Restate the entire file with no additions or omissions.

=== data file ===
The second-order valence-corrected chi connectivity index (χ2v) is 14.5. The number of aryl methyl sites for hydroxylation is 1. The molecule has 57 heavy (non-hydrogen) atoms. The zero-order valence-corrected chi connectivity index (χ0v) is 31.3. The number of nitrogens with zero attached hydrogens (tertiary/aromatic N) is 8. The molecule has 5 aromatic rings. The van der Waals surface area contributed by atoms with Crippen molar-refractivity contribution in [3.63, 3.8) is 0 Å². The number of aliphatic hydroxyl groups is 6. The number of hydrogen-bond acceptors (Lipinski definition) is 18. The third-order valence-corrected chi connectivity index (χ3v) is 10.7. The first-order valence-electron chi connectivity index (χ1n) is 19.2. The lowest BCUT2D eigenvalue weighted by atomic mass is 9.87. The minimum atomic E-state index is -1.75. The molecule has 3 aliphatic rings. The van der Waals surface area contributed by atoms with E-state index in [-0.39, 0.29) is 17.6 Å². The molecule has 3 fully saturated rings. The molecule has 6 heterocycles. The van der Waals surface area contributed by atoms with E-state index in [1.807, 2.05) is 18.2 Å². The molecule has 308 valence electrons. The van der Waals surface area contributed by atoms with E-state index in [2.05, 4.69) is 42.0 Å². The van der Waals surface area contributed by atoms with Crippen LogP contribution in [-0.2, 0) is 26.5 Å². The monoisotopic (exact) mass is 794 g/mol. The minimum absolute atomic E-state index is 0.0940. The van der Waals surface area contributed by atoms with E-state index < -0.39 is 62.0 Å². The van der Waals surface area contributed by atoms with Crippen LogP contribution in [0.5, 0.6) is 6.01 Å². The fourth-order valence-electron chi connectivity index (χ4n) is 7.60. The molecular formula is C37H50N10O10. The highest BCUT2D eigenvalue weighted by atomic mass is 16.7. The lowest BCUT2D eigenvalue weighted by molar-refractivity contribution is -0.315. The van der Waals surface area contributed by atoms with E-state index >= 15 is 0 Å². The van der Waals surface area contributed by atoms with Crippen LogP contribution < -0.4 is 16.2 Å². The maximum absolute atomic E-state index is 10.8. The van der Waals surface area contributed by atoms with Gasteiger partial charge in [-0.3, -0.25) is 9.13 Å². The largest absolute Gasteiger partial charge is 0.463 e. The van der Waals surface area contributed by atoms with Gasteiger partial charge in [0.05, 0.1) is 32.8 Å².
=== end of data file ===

The second-order valence-corrected chi connectivity index (χ2v) is 14.5. The number of aryl methyl sites for hydroxylation is 1. The molecule has 57 heavy (non-hydrogen) atoms. The zero-order valence-corrected chi connectivity index (χ0v) is 31.3. The number of nitrogens with zero attached hydrogens (tertiary/aromatic N) is 8. The molecule has 5 aromatic rings. The van der Waals surface area contributed by atoms with Crippen molar-refractivity contribution in [3.63, 3.8) is 0 Å². The number of aliphatic hydroxyl groups is 6. The number of hydrogen-bond acceptors (Lipinski definition) is 18. The third-order valence-corrected chi connectivity index (χ3v) is 10.7. The first-order valence-electron chi connectivity index (χ1n) is 19.2. The lowest BCUT2D eigenvalue weighted by atomic mass is 9.87. The minimum atomic E-state index is -1.75. The molecule has 3 aliphatic rings. The van der Waals surface area contributed by atoms with E-state index in [-0.39, 0.29) is 17.6 Å². The molecule has 3 fully saturated rings. The molecule has 6 heterocycles. The van der Waals surface area contributed by atoms with E-state index in [1.807, 2.05) is 18.2 Å². The molecule has 308 valence electrons. The van der Waals surface area contributed by atoms with E-state index in [2.05, 4.69) is 42.0 Å². The van der Waals surface area contributed by atoms with Crippen LogP contribution in [-0.2, 0) is 26.5 Å². The monoisotopic (exact) mass is 794 g/mol. The minimum absolute atomic E-state index is 0.0940. The van der Waals surface area contributed by atoms with E-state index < -0.39 is 62.0 Å². The van der Waals surface area contributed by atoms with Crippen LogP contribution in [0.5, 0.6) is 6.01 Å². The fourth-order valence-electron chi connectivity index (χ4n) is 7.60. The molecular formula is C37H50N10O10. The highest BCUT2D eigenvalue weighted by atomic mass is 16.7. The lowest BCUT2D eigenvalue weighted by molar-refractivity contribution is -0.315. The van der Waals surface area contributed by atoms with E-state index >= 15 is 0 Å². The van der Waals surface area contributed by atoms with Crippen LogP contribution < -0.4 is 16.2 Å². The maximum absolute atomic E-state index is 10.8. The van der Waals surface area contributed by atoms with Gasteiger partial charge in [-0.3, -0.25) is 9.13 Å². The largest absolute Gasteiger partial charge is 0.463 e. The van der Waals surface area contributed by atoms with Gasteiger partial charge in [0.05, 0.1) is 32.8 Å².